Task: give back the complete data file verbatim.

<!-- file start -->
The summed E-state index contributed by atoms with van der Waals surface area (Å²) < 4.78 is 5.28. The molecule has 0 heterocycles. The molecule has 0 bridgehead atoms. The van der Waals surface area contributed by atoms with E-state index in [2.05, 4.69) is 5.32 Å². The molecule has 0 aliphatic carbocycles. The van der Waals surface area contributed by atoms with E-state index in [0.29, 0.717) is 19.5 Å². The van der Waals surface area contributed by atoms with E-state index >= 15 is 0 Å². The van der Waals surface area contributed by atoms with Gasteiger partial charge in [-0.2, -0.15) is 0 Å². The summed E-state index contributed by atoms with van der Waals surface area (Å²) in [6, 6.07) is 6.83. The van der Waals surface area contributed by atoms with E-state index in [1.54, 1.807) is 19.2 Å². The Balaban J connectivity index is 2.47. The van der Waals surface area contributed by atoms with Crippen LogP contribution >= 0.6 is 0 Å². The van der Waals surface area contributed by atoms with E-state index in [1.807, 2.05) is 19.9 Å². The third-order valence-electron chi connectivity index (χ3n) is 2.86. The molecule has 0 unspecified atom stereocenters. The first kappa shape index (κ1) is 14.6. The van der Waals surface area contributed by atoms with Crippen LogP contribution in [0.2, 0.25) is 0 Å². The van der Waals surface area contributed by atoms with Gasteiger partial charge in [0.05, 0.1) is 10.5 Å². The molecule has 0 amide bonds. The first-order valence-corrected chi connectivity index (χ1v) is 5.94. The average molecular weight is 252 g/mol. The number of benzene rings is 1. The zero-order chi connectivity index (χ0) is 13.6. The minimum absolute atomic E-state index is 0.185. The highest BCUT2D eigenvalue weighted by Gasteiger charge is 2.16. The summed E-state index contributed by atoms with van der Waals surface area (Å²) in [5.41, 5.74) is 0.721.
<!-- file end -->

The summed E-state index contributed by atoms with van der Waals surface area (Å²) < 4.78 is 5.28. The molecule has 0 heterocycles. The molecule has 0 bridgehead atoms. The van der Waals surface area contributed by atoms with E-state index in [2.05, 4.69) is 5.32 Å². The molecule has 0 aliphatic carbocycles. The van der Waals surface area contributed by atoms with E-state index in [0.29, 0.717) is 19.5 Å². The van der Waals surface area contributed by atoms with E-state index >= 15 is 0 Å². The van der Waals surface area contributed by atoms with Gasteiger partial charge in [-0.2, -0.15) is 0 Å². The summed E-state index contributed by atoms with van der Waals surface area (Å²) in [6, 6.07) is 6.83. The van der Waals surface area contributed by atoms with E-state index in [1.54, 1.807) is 19.2 Å². The Balaban J connectivity index is 2.47. The van der Waals surface area contributed by atoms with Crippen LogP contribution >= 0.6 is 0 Å². The van der Waals surface area contributed by atoms with E-state index in [1.807, 2.05) is 19.9 Å². The third-order valence-electron chi connectivity index (χ3n) is 2.86. The molecule has 0 unspecified atom stereocenters. The first kappa shape index (κ1) is 14.6. The van der Waals surface area contributed by atoms with Crippen LogP contribution in [0.2, 0.25) is 0 Å². The van der Waals surface area contributed by atoms with Gasteiger partial charge in [0.05, 0.1) is 10.5 Å². The molecule has 0 amide bonds. The first-order valence-corrected chi connectivity index (χ1v) is 5.94. The average molecular weight is 252 g/mol. The number of benzene rings is 1. The zero-order chi connectivity index (χ0) is 13.6. The minimum absolute atomic E-state index is 0.185. The highest BCUT2D eigenvalue weighted by Gasteiger charge is 2.16. The summed E-state index contributed by atoms with van der Waals surface area (Å²) in [5.41, 5.74) is 0.721.